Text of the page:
Microsoft is set to acquire FrontBridge Technologies, a company that provides managed services for e-mail security, compliance and availability.
The terms of the deal, which the companies expect to close before the end of September, were not disclosed. Microsoft plans to integrate FrontBridge and its 160 employees as part of the Exchange Server Group, said Dave Thompson, corporate vice president of the Exchange division at Microsoft.
FrontBridge provides managed services to ensure a company's messaging infrastructure is secure, that its e-mail is always available and that e-mail archiving requirements are compliant with current government regulations, Thompson said. These services are in line with key demands Microsoft customers have made about their e-mail and messaging services, he said.
"There are basically two major dimensions that are critical to all customers," Thompson said. "E-mail has to be always available and secondly, and more complex, there are environmental factors that make it hostile in terms of virus attacks and spam, [which is] a challenge for compliance. You have to archive and store e-mail for certain types of business regulations, and to do this you need to protect the information flow with policy."
Industry analyst Matt Cain said that providing what he termed "e-mail hygiene" products and services is popular at the moment, and Microsoft and more traditional security companies are especially interested in cashing in on the trend.
"There is an intense need for e-mail hygiene services that's growing all the time," said Cain, a vice president with research firm Gartner. "It's certainly a hot market, and we do expect further consolidation."
Symantec recently bought two companies in this space, Brightmail and TurnTide, he added. Other companies providing similar products and services include Tumbleweed Communications and CipherTrust.
While Microsoft is building this kind of technology into the next version of Exchange, code-named Exchange Server 12, the company also wanted to give customers the option of having these services hosted and managed for them rather than having to build out a secure messaging infrastructure themselves, Thompson said. Exchange Server 12 is expected to be released in the second half of 2006.
"We realised it was important for customers to have choice, that for some the solution that might be best for them was to have a managed service that runs certain pieces of e-mail infrastructure on their behalf," he said.
Indeed, Gartner's Cain said that providing secure messaging and e-mail archiving services in a hosted way is "turning out to be particularly attractive" for companies.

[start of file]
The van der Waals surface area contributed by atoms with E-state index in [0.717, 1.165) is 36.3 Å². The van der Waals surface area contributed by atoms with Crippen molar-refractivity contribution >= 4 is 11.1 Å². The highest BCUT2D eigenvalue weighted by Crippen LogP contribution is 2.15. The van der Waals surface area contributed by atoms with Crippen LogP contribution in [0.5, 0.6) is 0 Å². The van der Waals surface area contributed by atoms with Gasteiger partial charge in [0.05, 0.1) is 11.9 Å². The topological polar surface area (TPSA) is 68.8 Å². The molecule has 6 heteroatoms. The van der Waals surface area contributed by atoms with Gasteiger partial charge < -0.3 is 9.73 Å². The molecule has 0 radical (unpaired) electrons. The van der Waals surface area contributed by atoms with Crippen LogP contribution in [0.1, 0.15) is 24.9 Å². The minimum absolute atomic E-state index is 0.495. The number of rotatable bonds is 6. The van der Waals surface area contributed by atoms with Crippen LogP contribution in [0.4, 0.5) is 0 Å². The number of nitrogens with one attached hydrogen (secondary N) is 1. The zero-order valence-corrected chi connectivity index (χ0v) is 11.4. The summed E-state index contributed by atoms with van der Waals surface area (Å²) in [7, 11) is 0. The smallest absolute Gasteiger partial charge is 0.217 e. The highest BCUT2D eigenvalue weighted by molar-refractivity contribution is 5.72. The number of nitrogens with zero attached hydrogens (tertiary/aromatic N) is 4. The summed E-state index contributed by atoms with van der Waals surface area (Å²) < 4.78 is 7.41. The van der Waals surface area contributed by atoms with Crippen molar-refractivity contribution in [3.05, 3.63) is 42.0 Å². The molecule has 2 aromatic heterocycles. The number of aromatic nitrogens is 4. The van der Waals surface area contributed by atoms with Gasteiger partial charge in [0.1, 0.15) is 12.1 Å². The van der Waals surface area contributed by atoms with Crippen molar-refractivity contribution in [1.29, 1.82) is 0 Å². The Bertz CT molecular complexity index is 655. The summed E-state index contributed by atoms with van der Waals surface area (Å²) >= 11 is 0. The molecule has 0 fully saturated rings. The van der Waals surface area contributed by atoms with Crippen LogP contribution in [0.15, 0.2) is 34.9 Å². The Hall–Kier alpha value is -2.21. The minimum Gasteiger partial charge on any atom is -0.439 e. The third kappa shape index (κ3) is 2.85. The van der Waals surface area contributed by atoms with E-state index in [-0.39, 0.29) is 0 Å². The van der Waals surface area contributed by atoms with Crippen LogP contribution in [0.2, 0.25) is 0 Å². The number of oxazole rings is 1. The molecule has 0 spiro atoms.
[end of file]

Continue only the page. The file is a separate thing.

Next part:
Selling managed services in general is becoming increasingly popular, with many major vendors and services providers embracing the business model as a way to give customers alternative ways of managing their software and hardware infrastructure. An entire crop of new companies called managed services providers has emerged over the past several years that focus exclusively on selling these services.
Until now, Microsoft's managed services offering for businesses has been confined to Live Meeting, its web conferencing service acquired from Placeware in 2003, Thompson said. However, at the recent Microsoft Worldwide Partner Conference in Minneapolis, Microsoft Chief Executive Officer (CEO) Steve Ballmer stated that Microsoft plans to make more investments in offering managed services to its customers.
FrontBridge's services are "platform-agnostic," and will remain that way even after the acquisition, said Steve Jillings, CEO of FrontBridge. While the bulk of FrontBridge's customers use Exchange, the company also has a substantial number of IBM Lotus Notes customers who will continue to be supported, he said.
"We have Notes customers, and we are intent on providing top-quality services for our Notes install base and for Notes customers who use our services in the future," Jillings said.
FrontBridge has a series of data centres across the US and overseas in Paris, London and Frankfurt, Germany, where it manages and hosts its services, Jillings said.
FrontBridge offers the bulk of these services through partners such as AT&T, VeriSign and Sprint, which private-label the service to their customers. Microsoft will continue to support this partner-centric focus, a key reason acquisition by the vendor was so attractive, he said.
"We've been approached by many large organizations to acquire us, but for most the fit wasn't right because there was a conflict with our partners," Jillings said. "This was a perfect match."